THOMAS Foods International will spend $25 million further upgrading its Tamworth meat processing facility, in the latest of a series of heavy investments by the company in its beef and lamb operations across southern Australia.
In January, TFI spent $25.4 million in a separate development phase at its Murray Bridge mixed species abattoir in South Australia. Click here to view earlier story.
The latest investment in the company’s Tamworth processing operations will see capacity at the plant rise to 11,000 lambs a day, rivalling Murray Bridge in terms of daily lamb throughput.
Utilised at full capacity, Tamworth will become the largest lamb chain in Australia. The sister Murray Bridge facility has a rated capacity at 10,500 lamb a day, while JBS’s largest lamb plant at Bordertown can kill around 8500 a day.
Once Tamworth is completed and operational, it should remove any doubt that TFI is in fact the largest lamb processor in Australia, comfortably larger than JBS on a throughput basis.
The TFI facility in Tamworth is located literally across the road from Teys Australia’s Tamworth beef processing plant.
Currently TFI Tamworth can process 6200-6500 lamb daily, increasing from eight-hour to ten hour shifts to lift throughput.
The latest $25 million investment will focus on adding a second shift, remodelling and increasing the size of the existing boning room, and adding significant chilling and freezing capacity.
TFI has already spent millions upgrading the plant’s kill-floor, meaning the latest phase will effectively marry the back-end capacity in the boning room with that of the kill floor.
Chief executive Darren Thomas told Beef Central yesterday that the investment at Tamworth would transform the abattoir into one of the world’s most advanced small stock processing plants.
Construction and remodelling work is now underway, and is due for completion at the end of 2015, or early next year.
One of the key features will be a somewhat radical challenge to the existing meatworks boning room function, as a result of the red meat industry-wide push towards more value-adding work.
Whereas value-adding is traditionally done off-site, or in a different area of a plant, TFI is incorporating a strong value-adding component within Tamworth’s revamped boning room.
New technology will see the room capable of producing retail-ready lamb products in the same room where de-boning and carton packing work is taking place.
The new plant infrastructure will also be configured to process goats or mutton as required, as well as lamb.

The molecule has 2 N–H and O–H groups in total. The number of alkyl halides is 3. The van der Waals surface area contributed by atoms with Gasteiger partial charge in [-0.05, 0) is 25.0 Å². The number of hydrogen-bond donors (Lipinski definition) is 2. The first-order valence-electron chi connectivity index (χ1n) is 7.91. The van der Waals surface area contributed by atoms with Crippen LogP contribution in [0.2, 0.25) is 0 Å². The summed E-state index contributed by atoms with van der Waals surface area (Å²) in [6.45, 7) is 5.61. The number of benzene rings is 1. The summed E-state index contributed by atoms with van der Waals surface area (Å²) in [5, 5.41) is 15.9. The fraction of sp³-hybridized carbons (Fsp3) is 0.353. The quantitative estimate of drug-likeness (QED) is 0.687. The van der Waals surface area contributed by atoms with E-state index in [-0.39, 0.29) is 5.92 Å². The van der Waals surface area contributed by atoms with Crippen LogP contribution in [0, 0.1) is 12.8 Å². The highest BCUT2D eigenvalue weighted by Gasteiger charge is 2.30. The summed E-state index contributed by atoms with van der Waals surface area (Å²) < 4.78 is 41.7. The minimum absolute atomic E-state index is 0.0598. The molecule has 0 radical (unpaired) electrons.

Difficult time for industry
The Tamworth investment announcement comes at a time when a number of lamb and mutton processing plants in Eastern Australia – including TFI’s own Wallangarra plant on the NSW/Queensland border – are temporarily shuttered, due to lack of supply and high prices. It’s worth noting, however, that such closures are not at all uncommon at this time of year.
‘There’s no doubt that there’s extreme challenges presently in sheepmeat processing, full-stop – whether it be lamb or mutton,” Mr Thomas said.
“Sure, it’s difficult at the moment, but the investment we are making are for the medium to long-term, not necessarily for tomorrow,” he said.
“Obviously, to remain at the forefront of processing – be it lamb or beef – we need to keep reinvesting in our plants. And that’s exactly what we’re doing at Tamworth.”
Asked whether the plant’s livestock catchment area could sustain a lamb kill of 11,000 a day, Mr Thomas said he preferred to put it another way.
“What we are doing is putting an investment into the industry to show livestock producers that we have the confidence in the industry, moving forward, and hopefully they will take our lead and invest in their own businesses to grow their own production,” he said.
“We see a positive long-term for future for the sheepmeat and beef industries, given the opportunities that exist on a global scale. So we are investing in that future, in the hope that others in the supply chain will join us.”
TFI bought its Tamworth lamb plant from the Jackson family in 2010, along with the Wallangarra facility.
A hastily-organised project announcement was made at the site on Tuesday, orchestrated by the NSW State Government and local council for political mileage. NSW minister for regional development John Barilaro and Member for Tamworth Kevin Anderson formally announced the project, saying it would create 200 jobs and inject $76 million into the region’s economy across five years.
Thomas Foods International, headquartered in Murray Bridge, SA, is Australia’s largest family-owned meat processing company. It is a major supplier to supermarket chain Woolworths and also supplies Coles, Aldi, Costco and Metcash’s IGA supermarkets. It also has a large red meat export footprint across Asia, North America, the Middle East and the EU.